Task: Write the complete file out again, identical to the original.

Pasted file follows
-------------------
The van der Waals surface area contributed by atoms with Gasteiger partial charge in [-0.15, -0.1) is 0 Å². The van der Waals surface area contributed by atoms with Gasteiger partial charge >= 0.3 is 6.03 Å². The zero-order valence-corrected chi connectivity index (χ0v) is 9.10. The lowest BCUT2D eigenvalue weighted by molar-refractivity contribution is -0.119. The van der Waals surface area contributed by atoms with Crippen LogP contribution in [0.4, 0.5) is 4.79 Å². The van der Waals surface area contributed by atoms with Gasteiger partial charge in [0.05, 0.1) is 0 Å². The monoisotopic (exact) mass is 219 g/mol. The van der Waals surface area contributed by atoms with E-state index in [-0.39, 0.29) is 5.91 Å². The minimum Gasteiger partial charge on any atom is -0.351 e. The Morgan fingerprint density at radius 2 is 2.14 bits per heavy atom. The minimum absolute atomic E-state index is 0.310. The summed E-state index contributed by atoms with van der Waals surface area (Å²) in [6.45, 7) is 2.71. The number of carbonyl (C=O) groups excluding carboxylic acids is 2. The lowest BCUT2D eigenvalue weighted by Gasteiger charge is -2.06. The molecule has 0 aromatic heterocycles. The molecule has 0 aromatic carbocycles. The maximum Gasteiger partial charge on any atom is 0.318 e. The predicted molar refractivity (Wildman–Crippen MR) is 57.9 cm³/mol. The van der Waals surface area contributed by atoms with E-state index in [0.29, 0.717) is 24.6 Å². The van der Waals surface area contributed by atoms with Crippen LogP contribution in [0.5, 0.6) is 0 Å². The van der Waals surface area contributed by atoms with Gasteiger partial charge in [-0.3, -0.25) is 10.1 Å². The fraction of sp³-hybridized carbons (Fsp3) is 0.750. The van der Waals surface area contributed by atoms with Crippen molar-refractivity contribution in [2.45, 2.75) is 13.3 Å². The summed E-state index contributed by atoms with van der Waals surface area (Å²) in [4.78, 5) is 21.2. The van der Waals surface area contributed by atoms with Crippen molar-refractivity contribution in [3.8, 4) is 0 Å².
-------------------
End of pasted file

The van der Waals surface area contributed by atoms with Gasteiger partial charge in [-0.15, -0.1) is 0 Å². The van der Waals surface area contributed by atoms with Gasteiger partial charge >= 0.3 is 6.03 Å². The zero-order valence-corrected chi connectivity index (χ0v) is 9.10. The lowest BCUT2D eigenvalue weighted by molar-refractivity contribution is -0.119. The van der Waals surface area contributed by atoms with Crippen LogP contribution in [0.4, 0.5) is 4.79 Å². The van der Waals surface area contributed by atoms with Gasteiger partial charge in [0.05, 0.1) is 0 Å². The monoisotopic (exact) mass is 219 g/mol. The van der Waals surface area contributed by atoms with E-state index in [-0.39, 0.29) is 5.91 Å². The minimum Gasteiger partial charge on any atom is -0.351 e. The Morgan fingerprint density at radius 2 is 2.14 bits per heavy atom. The minimum absolute atomic E-state index is 0.310. The summed E-state index contributed by atoms with van der Waals surface area (Å²) in [6.45, 7) is 2.71. The number of carbonyl (C=O) groups excluding carboxylic acids is 2. The lowest BCUT2D eigenvalue weighted by Gasteiger charge is -2.06. The molecule has 0 aromatic heterocycles. The molecule has 0 aromatic carbocycles. The maximum Gasteiger partial charge on any atom is 0.318 e. The predicted molar refractivity (Wildman–Crippen MR) is 57.9 cm³/mol. The van der Waals surface area contributed by atoms with E-state index in [0.29, 0.717) is 24.6 Å². The van der Waals surface area contributed by atoms with Crippen LogP contribution in [0.5, 0.6) is 0 Å². The van der Waals surface area contributed by atoms with Gasteiger partial charge in [-0.3, -0.25) is 10.1 Å². The fraction of sp³-hybridized carbons (Fsp3) is 0.750. The van der Waals surface area contributed by atoms with Crippen molar-refractivity contribution in [2.45, 2.75) is 13.3 Å². The summed E-state index contributed by atoms with van der Waals surface area (Å²) in [4.78, 5) is 21.2. The van der Waals surface area contributed by atoms with Crippen molar-refractivity contribution in [3.8, 4) is 0 Å².